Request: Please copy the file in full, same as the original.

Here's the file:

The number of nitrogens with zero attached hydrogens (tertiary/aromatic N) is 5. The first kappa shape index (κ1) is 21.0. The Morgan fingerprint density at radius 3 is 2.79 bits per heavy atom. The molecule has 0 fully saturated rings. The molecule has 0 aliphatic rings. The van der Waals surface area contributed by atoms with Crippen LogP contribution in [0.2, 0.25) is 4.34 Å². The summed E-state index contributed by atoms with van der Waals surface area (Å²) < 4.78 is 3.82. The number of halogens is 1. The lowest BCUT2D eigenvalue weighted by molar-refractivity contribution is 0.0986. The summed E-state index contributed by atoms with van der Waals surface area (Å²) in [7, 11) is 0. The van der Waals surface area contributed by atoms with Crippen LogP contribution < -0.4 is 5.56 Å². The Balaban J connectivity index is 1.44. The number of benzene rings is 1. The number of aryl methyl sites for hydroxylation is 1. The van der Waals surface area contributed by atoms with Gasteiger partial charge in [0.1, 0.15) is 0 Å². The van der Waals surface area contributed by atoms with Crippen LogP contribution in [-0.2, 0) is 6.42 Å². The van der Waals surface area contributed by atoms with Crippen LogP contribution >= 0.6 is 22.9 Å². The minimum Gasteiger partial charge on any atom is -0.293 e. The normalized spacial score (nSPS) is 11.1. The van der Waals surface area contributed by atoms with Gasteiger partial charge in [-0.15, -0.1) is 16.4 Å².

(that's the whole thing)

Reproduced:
The number of nitrogens with zero attached hydrogens (tertiary/aromatic N) is 5. The first kappa shape index (κ1) is 21.0. The Morgan fingerprint density at radius 3 is 2.79 bits per heavy atom. The molecule has 0 fully saturated rings. The molecule has 0 aliphatic rings. The van der Waals surface area contributed by atoms with Crippen LogP contribution in [0.2, 0.25) is 4.34 Å². The summed E-state index contributed by atoms with van der Waals surface area (Å²) < 4.78 is 3.82. The number of halogens is 1. The lowest BCUT2D eigenvalue weighted by molar-refractivity contribution is 0.0986. The summed E-state index contributed by atoms with van der Waals surface area (Å²) in [7, 11) is 0. The van der Waals surface area contributed by atoms with Crippen LogP contribution < -0.4 is 5.56 Å². The Balaban J connectivity index is 1.44. The number of benzene rings is 1. The number of aryl methyl sites for hydroxylation is 1. The van der Waals surface area contributed by atoms with Gasteiger partial charge in [0.1, 0.15) is 0 Å². The van der Waals surface area contributed by atoms with Crippen LogP contribution in [-0.2, 0) is 6.42 Å². The van der Waals surface area contributed by atoms with Crippen LogP contribution >= 0.6 is 22.9 Å². The minimum Gasteiger partial charge on any atom is -0.293 e. The normalized spacial score (nSPS) is 11.1. The van der Waals surface area contributed by atoms with Gasteiger partial charge in [-0.15, -0.1) is 16.4 Å².